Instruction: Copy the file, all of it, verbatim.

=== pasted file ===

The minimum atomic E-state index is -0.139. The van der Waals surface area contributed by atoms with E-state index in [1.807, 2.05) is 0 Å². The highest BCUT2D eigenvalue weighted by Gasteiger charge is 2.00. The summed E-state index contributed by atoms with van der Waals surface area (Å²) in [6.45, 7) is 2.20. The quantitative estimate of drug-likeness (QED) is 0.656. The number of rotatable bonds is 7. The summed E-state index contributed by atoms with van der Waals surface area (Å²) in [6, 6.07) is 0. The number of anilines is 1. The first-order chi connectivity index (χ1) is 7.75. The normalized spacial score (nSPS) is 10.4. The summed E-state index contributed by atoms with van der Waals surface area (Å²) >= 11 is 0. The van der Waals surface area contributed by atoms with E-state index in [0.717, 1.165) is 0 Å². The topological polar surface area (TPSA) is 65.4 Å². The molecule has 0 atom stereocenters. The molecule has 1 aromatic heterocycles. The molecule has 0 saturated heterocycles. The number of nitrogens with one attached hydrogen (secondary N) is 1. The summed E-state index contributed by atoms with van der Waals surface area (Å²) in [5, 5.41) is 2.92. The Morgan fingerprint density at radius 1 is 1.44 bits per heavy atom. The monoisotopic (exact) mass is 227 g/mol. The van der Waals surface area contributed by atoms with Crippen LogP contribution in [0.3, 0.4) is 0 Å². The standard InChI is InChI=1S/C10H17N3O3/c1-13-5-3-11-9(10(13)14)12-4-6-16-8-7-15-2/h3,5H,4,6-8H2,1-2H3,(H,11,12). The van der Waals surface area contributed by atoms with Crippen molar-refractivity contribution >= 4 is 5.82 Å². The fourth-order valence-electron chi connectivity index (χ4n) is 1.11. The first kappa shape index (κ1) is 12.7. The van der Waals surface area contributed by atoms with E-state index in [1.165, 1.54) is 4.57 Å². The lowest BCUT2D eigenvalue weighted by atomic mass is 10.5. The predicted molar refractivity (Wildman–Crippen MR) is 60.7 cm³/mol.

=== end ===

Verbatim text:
The minimum atomic E-state index is -0.139. The van der Waals surface area contributed by atoms with E-state index in [1.807, 2.05) is 0 Å². The highest BCUT2D eigenvalue weighted by Gasteiger charge is 2.00. The summed E-state index contributed by atoms with van der Waals surface area (Å²) in [6.45, 7) is 2.20. The quantitative estimate of drug-likeness (QED) is 0.656. The number of rotatable bonds is 7. The summed E-state index contributed by atoms with van der Waals surface area (Å²) in [6, 6.07) is 0. The number of anilines is 1. The first-order chi connectivity index (χ1) is 7.75. The normalized spacial score (nSPS) is 10.4. The summed E-state index contributed by atoms with van der Waals surface area (Å²) >= 11 is 0. The van der Waals surface area contributed by atoms with E-state index in [0.717, 1.165) is 0 Å². The topological polar surface area (TPSA) is 65.4 Å². The molecule has 0 atom stereocenters. The molecule has 1 aromatic heterocycles. The molecule has 0 saturated heterocycles. The number of nitrogens with one attached hydrogen (secondary N) is 1. The summed E-state index contributed by atoms with van der Waals surface area (Å²) in [5, 5.41) is 2.92. The Morgan fingerprint density at radius 1 is 1.44 bits per heavy atom. The monoisotopic (exact) mass is 227 g/mol. The van der Waals surface area contributed by atoms with Crippen LogP contribution in [0.3, 0.4) is 0 Å². The standard InChI is InChI=1S/C10H17N3O3/c1-13-5-3-11-9(10(13)14)12-4-6-16-8-7-15-2/h3,5H,4,6-8H2,1-2H3,(H,11,12). The van der Waals surface area contributed by atoms with Crippen molar-refractivity contribution >= 4 is 5.82 Å². The fourth-order valence-electron chi connectivity index (χ4n) is 1.11. The first kappa shape index (κ1) is 12.7. The van der Waals surface area contributed by atoms with E-state index in [1.165, 1.54) is 4.57 Å². The lowest BCUT2D eigenvalue weighted by atomic mass is 10.5. The predicted molar refractivity (Wildman–Crippen MR) is 60.7 cm³/mol.